Although the doctors cannot officially "stage" the cancer until after my surgery (which, by the way, will be in 2-4 weeks), they have preliminarily pegged it as "grade 1," which given its invasive nature is as good news as it comes. They said that could change based on what they see inside -- essentially, how much the cancer has mutated and where it has gone. But I count this as a big hurdle cleared, and this morning, I will hug my kids tight while celebrating "grade 1."
Dr. Bunnell told us lots more about my cancer. It is hormone receptive on at least two of three fronts (although I'm probably not using that terminology just right). As I heard it (while admiring his thick silver hair, mind you), estrogen and progesterone in my body "unlock" the cancer cells. This is actually good news because it means that with hormone therapy, we can block the receptors and lower the risk of reoccurrance. So one thing I know for certain is that I'll be on a drug called tamoxifen for the next five years. The side effects seem slight, however, a woman cannot get pregnant while taking the drug which means if Brian and I wanted a third biological child, we will have to wait until I am 37. Teddy will be almost 10. Turns out that topic is too deep, too personal, and honestly, too sad, for my present state of mind, but maybe I'll go there one day if I think it could help readers to hear about it.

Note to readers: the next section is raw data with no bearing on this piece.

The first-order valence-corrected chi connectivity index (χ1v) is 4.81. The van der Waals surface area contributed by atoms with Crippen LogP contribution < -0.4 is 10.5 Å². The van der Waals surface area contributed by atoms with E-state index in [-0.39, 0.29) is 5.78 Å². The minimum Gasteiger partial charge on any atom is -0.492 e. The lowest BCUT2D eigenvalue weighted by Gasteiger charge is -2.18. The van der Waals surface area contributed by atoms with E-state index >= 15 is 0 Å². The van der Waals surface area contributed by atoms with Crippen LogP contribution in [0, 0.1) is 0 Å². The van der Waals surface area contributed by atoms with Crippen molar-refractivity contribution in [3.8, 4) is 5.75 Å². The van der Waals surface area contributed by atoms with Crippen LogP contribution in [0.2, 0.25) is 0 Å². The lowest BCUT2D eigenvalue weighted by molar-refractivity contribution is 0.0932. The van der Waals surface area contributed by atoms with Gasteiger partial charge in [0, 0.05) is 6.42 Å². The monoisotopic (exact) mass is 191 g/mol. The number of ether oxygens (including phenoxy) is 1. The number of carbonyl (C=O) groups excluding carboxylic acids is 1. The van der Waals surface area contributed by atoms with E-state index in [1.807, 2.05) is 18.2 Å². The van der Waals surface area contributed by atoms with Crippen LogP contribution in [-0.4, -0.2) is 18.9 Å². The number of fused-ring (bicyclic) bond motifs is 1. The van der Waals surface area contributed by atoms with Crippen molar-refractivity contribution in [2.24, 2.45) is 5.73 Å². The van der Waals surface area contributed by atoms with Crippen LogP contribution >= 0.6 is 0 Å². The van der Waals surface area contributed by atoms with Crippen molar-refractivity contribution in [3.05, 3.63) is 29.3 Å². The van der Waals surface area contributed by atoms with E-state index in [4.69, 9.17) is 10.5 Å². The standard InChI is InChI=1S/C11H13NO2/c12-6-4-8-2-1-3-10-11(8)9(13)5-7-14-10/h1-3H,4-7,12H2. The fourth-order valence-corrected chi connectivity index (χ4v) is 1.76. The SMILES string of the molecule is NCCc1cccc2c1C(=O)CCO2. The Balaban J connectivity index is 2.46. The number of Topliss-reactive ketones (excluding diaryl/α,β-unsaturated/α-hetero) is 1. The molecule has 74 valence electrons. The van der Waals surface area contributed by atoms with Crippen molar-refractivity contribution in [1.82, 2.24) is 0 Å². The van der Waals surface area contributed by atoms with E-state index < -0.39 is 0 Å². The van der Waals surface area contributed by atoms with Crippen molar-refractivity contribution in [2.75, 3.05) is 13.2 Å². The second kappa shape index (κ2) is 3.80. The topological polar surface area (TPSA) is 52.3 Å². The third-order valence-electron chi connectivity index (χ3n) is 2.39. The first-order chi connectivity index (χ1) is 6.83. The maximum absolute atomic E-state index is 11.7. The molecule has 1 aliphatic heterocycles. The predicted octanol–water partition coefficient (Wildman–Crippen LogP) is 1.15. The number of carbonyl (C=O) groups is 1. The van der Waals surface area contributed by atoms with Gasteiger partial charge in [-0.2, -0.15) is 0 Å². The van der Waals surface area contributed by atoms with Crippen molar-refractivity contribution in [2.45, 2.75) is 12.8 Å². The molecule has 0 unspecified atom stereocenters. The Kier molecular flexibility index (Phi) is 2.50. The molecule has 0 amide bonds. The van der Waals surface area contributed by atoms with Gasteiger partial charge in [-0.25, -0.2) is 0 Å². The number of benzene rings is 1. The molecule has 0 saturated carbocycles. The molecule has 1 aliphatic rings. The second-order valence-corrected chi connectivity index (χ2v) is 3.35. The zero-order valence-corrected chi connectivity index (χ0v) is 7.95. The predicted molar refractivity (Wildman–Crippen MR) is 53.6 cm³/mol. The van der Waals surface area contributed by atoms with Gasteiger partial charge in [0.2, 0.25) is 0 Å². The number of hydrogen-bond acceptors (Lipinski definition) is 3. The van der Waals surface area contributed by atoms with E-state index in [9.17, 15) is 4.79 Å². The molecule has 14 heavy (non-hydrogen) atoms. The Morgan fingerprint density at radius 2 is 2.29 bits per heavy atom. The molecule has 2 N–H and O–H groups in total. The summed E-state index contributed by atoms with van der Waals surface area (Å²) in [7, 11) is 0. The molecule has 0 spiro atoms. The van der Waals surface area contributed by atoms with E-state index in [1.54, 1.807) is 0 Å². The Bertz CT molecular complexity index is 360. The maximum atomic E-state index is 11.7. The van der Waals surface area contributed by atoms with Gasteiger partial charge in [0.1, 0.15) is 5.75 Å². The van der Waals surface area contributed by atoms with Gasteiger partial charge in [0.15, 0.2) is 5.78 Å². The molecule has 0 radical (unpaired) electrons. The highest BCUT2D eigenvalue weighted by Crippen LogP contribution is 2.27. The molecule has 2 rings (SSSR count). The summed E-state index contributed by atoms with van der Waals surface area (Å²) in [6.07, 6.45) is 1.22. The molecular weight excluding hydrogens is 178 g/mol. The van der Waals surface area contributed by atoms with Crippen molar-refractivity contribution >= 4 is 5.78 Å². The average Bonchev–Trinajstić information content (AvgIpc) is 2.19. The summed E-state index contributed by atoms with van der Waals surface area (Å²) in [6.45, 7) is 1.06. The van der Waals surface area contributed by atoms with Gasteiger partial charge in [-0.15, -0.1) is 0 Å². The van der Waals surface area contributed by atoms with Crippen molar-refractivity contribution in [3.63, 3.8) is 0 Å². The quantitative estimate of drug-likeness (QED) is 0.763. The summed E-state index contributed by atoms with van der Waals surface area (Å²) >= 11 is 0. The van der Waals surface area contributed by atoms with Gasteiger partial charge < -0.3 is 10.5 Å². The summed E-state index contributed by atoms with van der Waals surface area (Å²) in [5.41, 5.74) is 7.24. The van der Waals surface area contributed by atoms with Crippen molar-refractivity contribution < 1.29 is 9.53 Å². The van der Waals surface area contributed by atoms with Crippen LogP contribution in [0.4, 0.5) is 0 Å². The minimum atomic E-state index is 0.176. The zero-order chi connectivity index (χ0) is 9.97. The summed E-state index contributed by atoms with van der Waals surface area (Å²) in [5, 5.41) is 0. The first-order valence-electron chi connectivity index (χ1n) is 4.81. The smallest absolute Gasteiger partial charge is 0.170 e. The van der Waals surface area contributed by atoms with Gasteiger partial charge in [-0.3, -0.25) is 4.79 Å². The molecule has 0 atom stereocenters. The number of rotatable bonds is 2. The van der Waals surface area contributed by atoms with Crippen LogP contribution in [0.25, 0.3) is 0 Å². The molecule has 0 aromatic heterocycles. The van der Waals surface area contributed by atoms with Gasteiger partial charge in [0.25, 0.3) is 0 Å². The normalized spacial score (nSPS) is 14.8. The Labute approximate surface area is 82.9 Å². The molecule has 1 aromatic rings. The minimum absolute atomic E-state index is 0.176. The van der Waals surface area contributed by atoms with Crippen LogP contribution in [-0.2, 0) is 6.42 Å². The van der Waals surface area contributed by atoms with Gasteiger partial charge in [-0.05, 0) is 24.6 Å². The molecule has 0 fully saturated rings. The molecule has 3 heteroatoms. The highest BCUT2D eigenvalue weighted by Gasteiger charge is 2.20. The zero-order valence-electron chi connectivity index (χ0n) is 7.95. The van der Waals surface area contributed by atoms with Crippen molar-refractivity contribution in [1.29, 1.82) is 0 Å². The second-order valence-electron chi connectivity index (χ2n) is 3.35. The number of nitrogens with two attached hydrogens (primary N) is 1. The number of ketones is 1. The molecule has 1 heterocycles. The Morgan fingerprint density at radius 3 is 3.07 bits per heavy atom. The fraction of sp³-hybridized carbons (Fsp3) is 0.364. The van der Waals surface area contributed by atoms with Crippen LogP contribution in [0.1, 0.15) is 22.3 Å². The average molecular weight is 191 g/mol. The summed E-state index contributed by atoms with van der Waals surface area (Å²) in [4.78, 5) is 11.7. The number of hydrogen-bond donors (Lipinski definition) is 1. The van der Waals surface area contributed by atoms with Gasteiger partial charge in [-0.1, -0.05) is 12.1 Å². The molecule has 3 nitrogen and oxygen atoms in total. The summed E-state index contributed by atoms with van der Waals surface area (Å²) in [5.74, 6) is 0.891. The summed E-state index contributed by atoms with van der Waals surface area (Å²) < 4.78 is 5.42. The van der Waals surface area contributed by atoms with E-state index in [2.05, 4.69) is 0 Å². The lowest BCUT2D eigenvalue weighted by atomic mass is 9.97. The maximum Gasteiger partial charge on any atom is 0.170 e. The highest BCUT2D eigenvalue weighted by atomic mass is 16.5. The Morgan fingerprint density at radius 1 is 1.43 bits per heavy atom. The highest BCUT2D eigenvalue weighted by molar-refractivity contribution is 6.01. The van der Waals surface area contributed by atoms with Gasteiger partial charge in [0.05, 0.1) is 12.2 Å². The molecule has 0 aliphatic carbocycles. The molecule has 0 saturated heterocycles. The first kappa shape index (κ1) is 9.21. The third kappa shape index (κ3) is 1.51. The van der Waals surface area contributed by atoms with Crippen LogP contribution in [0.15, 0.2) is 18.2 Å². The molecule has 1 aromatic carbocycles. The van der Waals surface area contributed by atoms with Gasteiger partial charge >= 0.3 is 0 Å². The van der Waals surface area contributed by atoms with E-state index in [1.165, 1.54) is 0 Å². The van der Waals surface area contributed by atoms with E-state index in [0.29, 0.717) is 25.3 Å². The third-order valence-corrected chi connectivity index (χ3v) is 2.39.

Dr. Bunnell hadn't yet heard the results of the last receptor test. That comes back today. If it's positive, chemo-therapy is a must, and it would begin about 4 weeks after surgery (to allow adequate recovery time). If it's negative, surgery will determine if chemo is a go. Today we also await the results of my blood work. Essentially they are checking to see that none of my major organs are working harder than they should be. If they are, I think it means that the cancer could be there. So with a few big hurdles cleared, we'll attack a few more significant ones today. Come on, organs, keep strong!
Hum, that was just the prelude to this entry, wasn't it? Well, now the sun is up, and Annabel is yelling for me. This entry was about adjusting to life right? So I'm going to get my beautiful little girl out of her crib, and snuggle with her and her blankie while she has her bottle. Adjustments to what life throws at you. In the end, that's just the point of what I set out to write.